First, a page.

Government response to the Home Affairs Committee on firearms control
The response was published in September 2011. The general impression is that the Government isn't planning on bringing in new legislation at present. The main part of the report which has direct applicability to re-enactment is below, however the full report is well worth reading. You can access a copy of it here (external link).
17. Restricted intelligence
from the National Ballistics Intelligence Service indicates
that a significant number of pre-1995 standard weapons have
been reactivated into live weapons within the UK, and
subsequently used in very serious crimes. We therefore
recommend that the Government introduces a requirement for
firearms that were deactivated before 1995 to be modified to
the 1995 standard, in order to make it harder for criminals
to gain access to readily-reactivated weapons. We also
recommend that deactivated guns are only sold through
Registered Firearms Dealers.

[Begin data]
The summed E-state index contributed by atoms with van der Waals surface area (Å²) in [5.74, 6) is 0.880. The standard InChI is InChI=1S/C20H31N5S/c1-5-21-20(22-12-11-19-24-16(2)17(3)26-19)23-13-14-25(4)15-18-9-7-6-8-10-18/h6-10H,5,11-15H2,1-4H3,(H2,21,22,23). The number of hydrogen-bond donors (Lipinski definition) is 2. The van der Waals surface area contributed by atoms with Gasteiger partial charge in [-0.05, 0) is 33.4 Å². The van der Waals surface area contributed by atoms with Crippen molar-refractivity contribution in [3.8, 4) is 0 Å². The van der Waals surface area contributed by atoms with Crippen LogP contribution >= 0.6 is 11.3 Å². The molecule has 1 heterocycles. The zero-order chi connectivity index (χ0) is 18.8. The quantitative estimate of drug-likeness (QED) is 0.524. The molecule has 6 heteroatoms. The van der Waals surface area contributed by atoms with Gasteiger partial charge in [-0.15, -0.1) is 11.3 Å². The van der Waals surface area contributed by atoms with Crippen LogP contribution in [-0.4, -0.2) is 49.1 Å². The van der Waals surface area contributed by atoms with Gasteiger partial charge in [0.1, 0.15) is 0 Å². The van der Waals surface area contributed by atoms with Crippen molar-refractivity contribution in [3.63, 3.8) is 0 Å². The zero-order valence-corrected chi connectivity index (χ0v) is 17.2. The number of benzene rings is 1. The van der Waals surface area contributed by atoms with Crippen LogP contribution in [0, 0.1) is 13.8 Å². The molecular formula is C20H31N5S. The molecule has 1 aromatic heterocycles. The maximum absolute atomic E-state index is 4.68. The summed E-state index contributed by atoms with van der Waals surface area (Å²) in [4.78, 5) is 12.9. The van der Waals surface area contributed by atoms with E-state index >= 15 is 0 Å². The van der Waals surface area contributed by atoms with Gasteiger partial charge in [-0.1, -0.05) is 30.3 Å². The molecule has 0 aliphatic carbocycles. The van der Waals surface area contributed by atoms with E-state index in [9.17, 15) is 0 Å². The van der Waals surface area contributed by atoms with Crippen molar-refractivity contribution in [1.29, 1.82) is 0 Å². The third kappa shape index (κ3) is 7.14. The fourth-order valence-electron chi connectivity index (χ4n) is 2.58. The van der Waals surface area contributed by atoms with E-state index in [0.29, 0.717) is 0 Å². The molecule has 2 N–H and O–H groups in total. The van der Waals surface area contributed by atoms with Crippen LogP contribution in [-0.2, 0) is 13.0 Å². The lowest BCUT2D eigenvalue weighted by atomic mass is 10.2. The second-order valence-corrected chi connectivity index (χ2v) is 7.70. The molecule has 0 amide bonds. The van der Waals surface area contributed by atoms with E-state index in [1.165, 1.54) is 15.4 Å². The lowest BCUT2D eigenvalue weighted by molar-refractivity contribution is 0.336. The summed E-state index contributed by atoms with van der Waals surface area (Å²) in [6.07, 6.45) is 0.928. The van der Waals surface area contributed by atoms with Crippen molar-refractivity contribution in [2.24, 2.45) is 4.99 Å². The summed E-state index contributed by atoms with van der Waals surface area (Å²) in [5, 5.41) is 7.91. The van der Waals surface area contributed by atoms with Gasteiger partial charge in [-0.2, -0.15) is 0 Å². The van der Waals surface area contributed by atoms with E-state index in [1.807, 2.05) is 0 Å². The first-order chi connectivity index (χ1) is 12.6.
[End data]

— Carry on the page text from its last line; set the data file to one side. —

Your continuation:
Historically there has been a paucity of reliable information concerning the use of deactivated and reactivated firearms in crime and there has been some confusion with other types of converted weapon. Official statistics show few offences involving deactivated firearms but the police believe the true picture is more worrying. This is because in many firearms offences no shot is fired and the gun is not recovered which makes it difficult to identify the weapon used. The Government notes that the Committee received restricted intelligence from NABIS regarding the number of reactivated weapons used in very serious crime. The Government will discuss the nature of this intelligence with ACPO with a view to determining whether it would be proportionate to require all old deactivated weapons to be brought up to the current tougher standards or whether the requirement might be restricted to particular types of weapon preferred by criminals. The feasibility of applying current standards to weapons which have already been subject to deactivation procedures will also need to be explored further. The Government believes that the most important aspect of controlling deactivated firearms is to ensure that they cannot be reactivated and it is generally accepted that the current standards are effective in this regard. There remains the danger that criminals will seek to smuggle weapons into the UK from other countries where the standards are less rigorous and the Government is currently engaged in trying to secure a greater harmonisation of standards through the requirements of the European Weapons Directive. There is no requirement for realistic imitation firearms to be sold through registered firearms dealers. However, in looking at the standards to be applied to deactivated weapons the Government will also consider whether there are any benefits from requiring them to be sold through registered firearms dealers.